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Last updated by Craig McInally 3 days ago
Choosing the right pair of binoculars can be confusing, especially if you’ve never bought them before. With so many uses for binoculars ranging from astronomy to wildlife spotting, it’s important to get a pair that is ideally suited for the activity you’re intending to use it for. We have developed this guide specifically to detail what to consider when looking for binoculars to take bird watching along with our Top 10 recommendations of the year. You’ll notice that all binoculars have a set of two numbers, which can help you determine whether they are right for your needs. The first number denotes the magnification (sometimes referred to as the power or zoom). The second number refers to the size of the objective lens. For example, 8x32 binoculars means that they come with 32mm lens with 8x magnification.
The prospect of a very large magnification might be attractive, however, there are a number of reasons why opting for the most powerful binoculars might not be the best idea for bird watching. For starters, using binoculars that have extremely high magnification (e.g. 16x or more) will require a tripod to help you gain a steady image, which may not be convenient. Also, the field of view when using more powerful binoculars won’t be as wide so it can be hard to focus on a moving subject. Our preference is for 8x magnification as it affords a wider field of view, comfort, and image stability. They tend to offer greater eye relief as well so are better suited for glasses wearers. A higher 10x magnification can still be used handheld and might be a good compromise if you don’t use a telescope or mind the extra weight then are more suitable for use in hides or for viewing estuaries, reservoirs or other large, expansive areas. We wouldn’t recommend purchasing inexpensive binoculars with a high magnification as the performance was significantly inferior in our tests for image quality, clarity and durability.
A decent pair of binoculars will be okay to use in light rain and humidity. However, you really should think about getting a good pair of waterproofed binoculars, even if you are not the type who likes to look at your subjects while out in the rain. Make sure that your binocular choice is not only waterproofed but also fog proof. If the binoculars have been sealed with O-rings, then they will be moisture proof. Not only will this seal stop moisture from getting inside, but it will also deter dust and other debris from getting onto the lens and messing up your vision. Also, look for binoculars that Nitrogen filled, as this means that the inside air has been substituted with dry gas and prevents your binoculars from fogging up from the inside. Binoculars that are fully waterproof are also less susceptible to corrosion so are likely to last you a lot longer.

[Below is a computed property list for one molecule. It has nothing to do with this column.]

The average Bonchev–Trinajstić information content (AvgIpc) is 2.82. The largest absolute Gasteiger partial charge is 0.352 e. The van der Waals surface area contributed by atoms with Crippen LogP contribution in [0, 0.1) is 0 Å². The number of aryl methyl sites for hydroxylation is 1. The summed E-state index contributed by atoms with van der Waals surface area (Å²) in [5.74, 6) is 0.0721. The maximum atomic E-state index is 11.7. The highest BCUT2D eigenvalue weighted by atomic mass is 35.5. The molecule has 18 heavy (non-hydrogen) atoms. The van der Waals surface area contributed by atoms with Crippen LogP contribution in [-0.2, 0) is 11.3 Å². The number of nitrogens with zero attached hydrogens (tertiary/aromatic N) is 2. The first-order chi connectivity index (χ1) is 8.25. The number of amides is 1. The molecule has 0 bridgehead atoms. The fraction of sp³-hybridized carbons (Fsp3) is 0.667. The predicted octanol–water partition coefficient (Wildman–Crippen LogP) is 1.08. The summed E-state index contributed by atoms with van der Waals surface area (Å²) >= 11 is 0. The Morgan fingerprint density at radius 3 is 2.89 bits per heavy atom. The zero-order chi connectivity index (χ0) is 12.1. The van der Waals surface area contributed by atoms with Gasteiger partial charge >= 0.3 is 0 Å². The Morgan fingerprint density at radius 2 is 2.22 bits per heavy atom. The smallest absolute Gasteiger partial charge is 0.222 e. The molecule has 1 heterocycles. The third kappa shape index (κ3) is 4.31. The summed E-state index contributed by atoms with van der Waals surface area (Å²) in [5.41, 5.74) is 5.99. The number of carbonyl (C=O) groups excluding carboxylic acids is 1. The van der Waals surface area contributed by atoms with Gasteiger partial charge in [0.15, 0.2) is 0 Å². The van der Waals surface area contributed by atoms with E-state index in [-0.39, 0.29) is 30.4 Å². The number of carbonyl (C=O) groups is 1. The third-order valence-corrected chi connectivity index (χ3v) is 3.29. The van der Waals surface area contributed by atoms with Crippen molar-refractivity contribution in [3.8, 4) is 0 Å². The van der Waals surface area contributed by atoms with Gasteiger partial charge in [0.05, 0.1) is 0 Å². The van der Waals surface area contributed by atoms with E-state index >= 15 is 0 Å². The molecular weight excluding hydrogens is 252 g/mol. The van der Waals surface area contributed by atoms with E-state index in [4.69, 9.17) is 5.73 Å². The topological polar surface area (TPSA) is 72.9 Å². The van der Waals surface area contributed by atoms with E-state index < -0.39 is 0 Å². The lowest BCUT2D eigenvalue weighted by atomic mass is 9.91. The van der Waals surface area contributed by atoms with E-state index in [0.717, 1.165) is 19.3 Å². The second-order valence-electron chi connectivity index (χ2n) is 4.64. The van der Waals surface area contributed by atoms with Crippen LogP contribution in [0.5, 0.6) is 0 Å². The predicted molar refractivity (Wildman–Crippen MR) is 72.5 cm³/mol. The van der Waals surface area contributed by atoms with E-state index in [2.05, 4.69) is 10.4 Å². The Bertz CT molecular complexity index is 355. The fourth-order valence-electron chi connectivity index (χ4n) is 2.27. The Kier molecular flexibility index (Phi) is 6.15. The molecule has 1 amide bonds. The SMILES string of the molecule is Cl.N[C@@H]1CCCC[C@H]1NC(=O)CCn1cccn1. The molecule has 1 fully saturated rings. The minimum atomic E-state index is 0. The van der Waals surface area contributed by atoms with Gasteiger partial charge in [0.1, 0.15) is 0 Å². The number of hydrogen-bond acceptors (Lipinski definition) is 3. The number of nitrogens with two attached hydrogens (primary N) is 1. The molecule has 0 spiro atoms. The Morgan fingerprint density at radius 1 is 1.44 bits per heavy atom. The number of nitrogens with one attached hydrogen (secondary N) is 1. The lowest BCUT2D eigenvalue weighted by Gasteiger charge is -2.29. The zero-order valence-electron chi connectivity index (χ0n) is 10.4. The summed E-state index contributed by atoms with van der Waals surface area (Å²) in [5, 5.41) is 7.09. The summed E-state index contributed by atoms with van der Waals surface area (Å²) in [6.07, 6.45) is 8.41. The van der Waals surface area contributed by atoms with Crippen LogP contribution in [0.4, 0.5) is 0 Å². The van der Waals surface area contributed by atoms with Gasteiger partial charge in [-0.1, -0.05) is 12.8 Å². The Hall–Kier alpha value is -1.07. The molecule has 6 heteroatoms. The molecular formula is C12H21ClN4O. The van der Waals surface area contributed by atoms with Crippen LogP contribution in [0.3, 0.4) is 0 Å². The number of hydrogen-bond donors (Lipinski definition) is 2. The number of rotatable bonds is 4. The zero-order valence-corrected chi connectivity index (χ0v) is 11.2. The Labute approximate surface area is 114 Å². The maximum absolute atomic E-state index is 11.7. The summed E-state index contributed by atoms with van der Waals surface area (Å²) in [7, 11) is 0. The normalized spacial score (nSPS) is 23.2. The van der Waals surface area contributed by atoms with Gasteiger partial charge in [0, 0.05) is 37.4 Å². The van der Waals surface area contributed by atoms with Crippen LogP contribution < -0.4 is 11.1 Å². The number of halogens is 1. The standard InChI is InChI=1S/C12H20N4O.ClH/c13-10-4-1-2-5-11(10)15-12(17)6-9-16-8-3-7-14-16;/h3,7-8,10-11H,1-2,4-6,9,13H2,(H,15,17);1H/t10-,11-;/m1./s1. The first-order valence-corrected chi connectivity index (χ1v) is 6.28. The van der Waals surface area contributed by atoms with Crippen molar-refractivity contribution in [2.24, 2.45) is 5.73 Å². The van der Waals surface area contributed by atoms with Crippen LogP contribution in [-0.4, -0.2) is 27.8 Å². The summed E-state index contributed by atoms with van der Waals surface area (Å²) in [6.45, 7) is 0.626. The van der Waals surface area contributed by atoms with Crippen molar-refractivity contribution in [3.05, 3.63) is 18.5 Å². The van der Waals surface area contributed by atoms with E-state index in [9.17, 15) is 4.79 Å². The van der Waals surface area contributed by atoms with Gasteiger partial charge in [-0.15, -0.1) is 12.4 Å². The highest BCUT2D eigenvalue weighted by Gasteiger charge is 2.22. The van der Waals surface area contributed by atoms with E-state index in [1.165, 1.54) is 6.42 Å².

We conduct an extensive survey of our customers throughout the year to learn more about how their Binoculars perform in practice. This enables us to discover exactly what real customers think of their Binoculars and identify the top brands that you can rely on, and report on those whose standards are slipping so that you can make the right choice before parting with your hard-earned cash. Viking Optical are our top pick when it comes to Binoculars for Bird Watching, striking the perfect balance between quality and value for money with a range of models to suit varying budgets, which is why they feature so prominently on our Top 10 list.
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